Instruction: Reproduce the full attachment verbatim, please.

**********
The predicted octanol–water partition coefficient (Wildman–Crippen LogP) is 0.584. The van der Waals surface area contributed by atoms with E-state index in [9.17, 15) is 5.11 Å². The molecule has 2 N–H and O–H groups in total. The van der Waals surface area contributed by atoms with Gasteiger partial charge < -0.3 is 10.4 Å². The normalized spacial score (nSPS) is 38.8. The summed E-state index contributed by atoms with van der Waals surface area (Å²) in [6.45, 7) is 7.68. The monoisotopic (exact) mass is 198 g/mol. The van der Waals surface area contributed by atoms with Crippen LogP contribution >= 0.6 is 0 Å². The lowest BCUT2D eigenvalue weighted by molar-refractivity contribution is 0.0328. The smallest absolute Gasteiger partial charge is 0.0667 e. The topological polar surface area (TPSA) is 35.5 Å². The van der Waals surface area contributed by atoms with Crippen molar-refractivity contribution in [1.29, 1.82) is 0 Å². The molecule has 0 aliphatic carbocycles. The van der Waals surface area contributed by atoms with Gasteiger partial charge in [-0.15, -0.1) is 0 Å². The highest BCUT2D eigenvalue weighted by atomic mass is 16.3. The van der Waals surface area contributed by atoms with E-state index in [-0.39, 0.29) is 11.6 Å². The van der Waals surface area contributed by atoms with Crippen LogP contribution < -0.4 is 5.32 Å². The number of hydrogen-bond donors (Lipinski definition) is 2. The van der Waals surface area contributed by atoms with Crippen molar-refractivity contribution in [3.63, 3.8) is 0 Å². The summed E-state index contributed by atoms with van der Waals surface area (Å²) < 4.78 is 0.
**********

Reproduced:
The predicted octanol–water partition coefficient (Wildman–Crippen LogP) is 0.584. The van der Waals surface area contributed by atoms with E-state index in [9.17, 15) is 5.11 Å². The molecule has 2 N–H and O–H groups in total. The van der Waals surface area contributed by atoms with Gasteiger partial charge < -0.3 is 10.4 Å². The normalized spacial score (nSPS) is 38.8. The summed E-state index contributed by atoms with van der Waals surface area (Å²) in [6.45, 7) is 7.68. The monoisotopic (exact) mass is 198 g/mol. The van der Waals surface area contributed by atoms with Crippen LogP contribution >= 0.6 is 0 Å². The lowest BCUT2D eigenvalue weighted by molar-refractivity contribution is 0.0328. The smallest absolute Gasteiger partial charge is 0.0667 e. The topological polar surface area (TPSA) is 35.5 Å². The van der Waals surface area contributed by atoms with Crippen molar-refractivity contribution in [1.29, 1.82) is 0 Å². The molecule has 0 aliphatic carbocycles. The van der Waals surface area contributed by atoms with Gasteiger partial charge in [-0.15, -0.1) is 0 Å². The highest BCUT2D eigenvalue weighted by atomic mass is 16.3. The van der Waals surface area contributed by atoms with E-state index in [-0.39, 0.29) is 11.6 Å². The van der Waals surface area contributed by atoms with Crippen LogP contribution < -0.4 is 5.32 Å². The number of hydrogen-bond donors (Lipinski definition) is 2. The van der Waals surface area contributed by atoms with Crippen molar-refractivity contribution in [3.63, 3.8) is 0 Å². The summed E-state index contributed by atoms with van der Waals surface area (Å²) < 4.78 is 0.